Increasing track density necessitates the use of narrower data reader widths, which combined with increasing linear density results in a significant reduction in the SNR of the read-back signal. In order to mitigate these effects we are developing heads based on giant-magneto-resistance (GMR) and tunneling-magneto-resistance (TMR) technology and working on the integration of analog front-end electronics directly at the read/write head. Another challenge arising from decreasing data track widths is track misregistration caused by changes in the media dimensions due to environmental effects and tension variations.
One way to mitigate such effects is to reduce the span of the head, i.e., move the read and write transducers closer together. However, decreasing the pitch between write transducers can lead to cross-talk between adjacent head elements. This effect can be minimized by careful design and finite element modeling, but still places a limit on the minimum pitch between elements . Figure 9 shows a micrograph of a section of a read/write head built using conventional technology.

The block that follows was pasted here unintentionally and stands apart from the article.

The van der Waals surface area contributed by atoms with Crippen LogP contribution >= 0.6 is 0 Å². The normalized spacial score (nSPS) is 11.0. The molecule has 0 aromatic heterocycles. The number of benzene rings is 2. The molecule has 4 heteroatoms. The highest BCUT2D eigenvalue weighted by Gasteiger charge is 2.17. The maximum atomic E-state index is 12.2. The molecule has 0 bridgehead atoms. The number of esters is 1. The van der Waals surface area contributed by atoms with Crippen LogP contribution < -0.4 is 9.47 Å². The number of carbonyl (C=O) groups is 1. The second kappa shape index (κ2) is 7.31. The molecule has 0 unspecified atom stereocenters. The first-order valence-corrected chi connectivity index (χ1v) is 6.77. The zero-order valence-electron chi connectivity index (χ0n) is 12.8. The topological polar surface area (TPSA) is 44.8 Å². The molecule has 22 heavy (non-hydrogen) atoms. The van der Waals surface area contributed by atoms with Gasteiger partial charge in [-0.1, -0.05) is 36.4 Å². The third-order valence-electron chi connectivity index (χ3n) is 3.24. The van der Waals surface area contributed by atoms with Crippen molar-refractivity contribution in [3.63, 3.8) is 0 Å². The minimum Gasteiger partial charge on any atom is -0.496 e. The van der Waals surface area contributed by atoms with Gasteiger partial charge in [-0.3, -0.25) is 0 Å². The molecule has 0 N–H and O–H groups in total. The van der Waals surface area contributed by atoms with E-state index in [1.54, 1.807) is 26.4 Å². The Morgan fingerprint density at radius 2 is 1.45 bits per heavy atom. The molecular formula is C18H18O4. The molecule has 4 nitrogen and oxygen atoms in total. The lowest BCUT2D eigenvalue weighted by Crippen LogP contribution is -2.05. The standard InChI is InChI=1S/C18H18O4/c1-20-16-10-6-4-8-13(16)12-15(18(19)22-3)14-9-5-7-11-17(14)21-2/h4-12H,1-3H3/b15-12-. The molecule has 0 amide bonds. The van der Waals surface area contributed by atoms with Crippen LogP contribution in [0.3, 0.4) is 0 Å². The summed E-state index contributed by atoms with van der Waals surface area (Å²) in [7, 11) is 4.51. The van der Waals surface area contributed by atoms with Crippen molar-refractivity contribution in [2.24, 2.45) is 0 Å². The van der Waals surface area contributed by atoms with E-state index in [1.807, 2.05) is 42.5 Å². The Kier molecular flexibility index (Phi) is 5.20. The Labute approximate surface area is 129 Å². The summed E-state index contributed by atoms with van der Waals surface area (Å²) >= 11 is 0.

With this technology, the physical size of the coils limits how much the pitch between elements can be reduced. To further reduce the transducer pitch, we are working on the development of planar head technologies, which allow elements to be staggered in the plane of the head and should allow adjacent track writing with write transducers that have a large enough physical spacing to avoid cross-talk effects.